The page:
Philips cuts 6,000 jobs after sleep device recall
Embattled Dutch medical tech maker Philips said Monday that it would slash 6,000 more jobs worldwide in a bid to restore profitability after a massive recall of faulty sleep respirators.
The Amsterdam-based firm revealed the “difficult but necessary” job cuts as it announced a loss of 1.6 billion euros ($1.7 billion) for 2022, largely on the back of the safety issue.
The layoffs come just months after Philips announced it was cutting 4,000 jobs out of a total workforce of just under 80,000 employees around the globe.
Philips is facing investigations and lawsuits in the United States after it was forced to recall appliances to treat sleep problems that put people at risk of inhaling possibly toxic foam.
Chief Executive Roy Jakobs, who took over in October, said Philips had to make the “difficult, but necessary further reduction of our workforce by around 6,000 roles globally by 2025.”
“2022 has been a very difficult year for Philips and our stakeholders, and we are taking firm actions to improve our execution and step up performance with urgency,” Jakobs said in a statement.
Shares in Philips rose 6 percent on the Amsterdam stock exchange on Monday after the announcement.
Half of the jobs will be cut this year.
Philips unveiled net losses of 105 million euros ($114 million) for the fourth quarter of 2022 and 1.6 billion euros for last year as a whole.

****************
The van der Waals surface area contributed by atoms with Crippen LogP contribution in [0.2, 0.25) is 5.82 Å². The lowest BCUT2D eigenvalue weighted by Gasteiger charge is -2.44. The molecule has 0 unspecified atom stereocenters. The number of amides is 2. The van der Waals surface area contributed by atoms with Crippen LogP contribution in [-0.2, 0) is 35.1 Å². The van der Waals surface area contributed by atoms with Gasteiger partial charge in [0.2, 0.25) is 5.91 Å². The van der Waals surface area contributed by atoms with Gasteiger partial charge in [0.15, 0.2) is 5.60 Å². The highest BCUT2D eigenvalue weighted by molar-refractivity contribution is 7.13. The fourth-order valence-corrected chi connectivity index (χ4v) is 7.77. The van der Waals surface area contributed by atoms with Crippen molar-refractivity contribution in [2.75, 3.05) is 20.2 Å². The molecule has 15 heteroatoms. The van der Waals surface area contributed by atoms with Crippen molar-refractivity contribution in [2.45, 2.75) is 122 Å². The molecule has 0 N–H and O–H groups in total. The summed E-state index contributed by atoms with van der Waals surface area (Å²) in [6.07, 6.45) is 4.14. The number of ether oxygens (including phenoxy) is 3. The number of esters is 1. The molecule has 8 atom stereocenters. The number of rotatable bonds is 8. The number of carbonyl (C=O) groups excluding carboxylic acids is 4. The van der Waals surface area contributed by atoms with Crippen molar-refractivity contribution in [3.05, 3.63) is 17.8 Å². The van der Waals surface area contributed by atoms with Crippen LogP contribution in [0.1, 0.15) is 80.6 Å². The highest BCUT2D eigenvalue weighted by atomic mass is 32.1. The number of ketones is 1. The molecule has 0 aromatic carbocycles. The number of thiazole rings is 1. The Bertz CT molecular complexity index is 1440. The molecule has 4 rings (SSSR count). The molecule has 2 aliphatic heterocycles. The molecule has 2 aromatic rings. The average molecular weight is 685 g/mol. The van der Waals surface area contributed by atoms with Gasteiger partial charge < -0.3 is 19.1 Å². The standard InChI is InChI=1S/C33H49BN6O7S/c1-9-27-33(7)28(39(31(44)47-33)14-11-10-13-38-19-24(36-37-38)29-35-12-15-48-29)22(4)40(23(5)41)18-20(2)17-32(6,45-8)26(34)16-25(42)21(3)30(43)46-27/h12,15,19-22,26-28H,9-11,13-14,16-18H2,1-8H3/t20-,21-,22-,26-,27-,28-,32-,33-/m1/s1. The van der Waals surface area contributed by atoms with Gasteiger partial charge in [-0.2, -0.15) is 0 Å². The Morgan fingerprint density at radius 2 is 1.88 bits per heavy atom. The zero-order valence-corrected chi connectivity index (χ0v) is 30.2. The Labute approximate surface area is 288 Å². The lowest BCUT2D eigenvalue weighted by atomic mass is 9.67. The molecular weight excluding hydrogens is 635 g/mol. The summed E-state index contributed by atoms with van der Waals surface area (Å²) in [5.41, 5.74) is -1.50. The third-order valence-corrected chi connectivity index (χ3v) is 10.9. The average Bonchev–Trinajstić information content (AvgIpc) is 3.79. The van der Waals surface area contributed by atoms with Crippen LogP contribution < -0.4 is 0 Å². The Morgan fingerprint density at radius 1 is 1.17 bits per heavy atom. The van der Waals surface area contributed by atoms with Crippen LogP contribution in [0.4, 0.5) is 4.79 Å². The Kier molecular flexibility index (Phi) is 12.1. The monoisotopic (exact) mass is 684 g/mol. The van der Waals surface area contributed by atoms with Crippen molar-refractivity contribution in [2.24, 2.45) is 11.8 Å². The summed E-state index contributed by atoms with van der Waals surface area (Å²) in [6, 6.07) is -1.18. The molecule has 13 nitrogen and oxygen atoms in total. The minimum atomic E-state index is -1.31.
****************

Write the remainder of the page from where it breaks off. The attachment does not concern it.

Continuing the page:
– ‘Serious’ challenges –
Starting off as a lighting company more than 130 years ago, Philips has undergone major changes in recent years, selling off assets to focus on high-end electronic healthcare products, often for use remotely.
But that shift has been called into question by the giant recall that has pushed it into loss and seen the previous CEO, Frans van Houten, step down.
Philips announced in 2021 the global recall of its appliances to help people suffering from sleep apnoea, a disorder in which breathing stops and starts during sleep.
The company said sound-dampening foam in the machines could degrade, causing people to inhale or swallow pieces of the foam with “possible toxic and carcinogenic effects”.
Asked if Philips faced an existential risk from the issue, Jakobs acknowledged the firm faced “serious” challenges.
“What we present today is a very strong plan to secure the future of Philips,” Jakobs said during a call with reporters.
“Yes, the challenges we have are serious, and we are addressing them head-on.”
Philips will focus in particular on product innovation and on dealing with supply chain issues that are holding up its ability to fulfil its order book, Jakobs said.
The firm needed to “improve performance and simplify our way of working to improve our agility and productivity,” he said.
– US probe –
But Jakobs said Philips would also focus on “strengthening our patient safety and quality management” and completing the respirator recall.
The firm has produced around 90 percent of the replacement devices it needs to get to patients, the company said.
However, it is also increasing the number of replacements, requiring the company to set aside a further 85 million euros.
The company is now under investigation by the US Department of Justice over the respirator issue and is negotiating with US authorities over a financial settlement.
Philips is also the defendant in several class-action lawsuits in the US.
The firm said it had not yet included possible US payouts in its accounts due to the “uncertain nature” of the eventual amounts.
In December, Jakobs told AFP that testing on the recalled respirators showed they were “within safety limits” for use but that a final verdict rested with global regulatory authorities.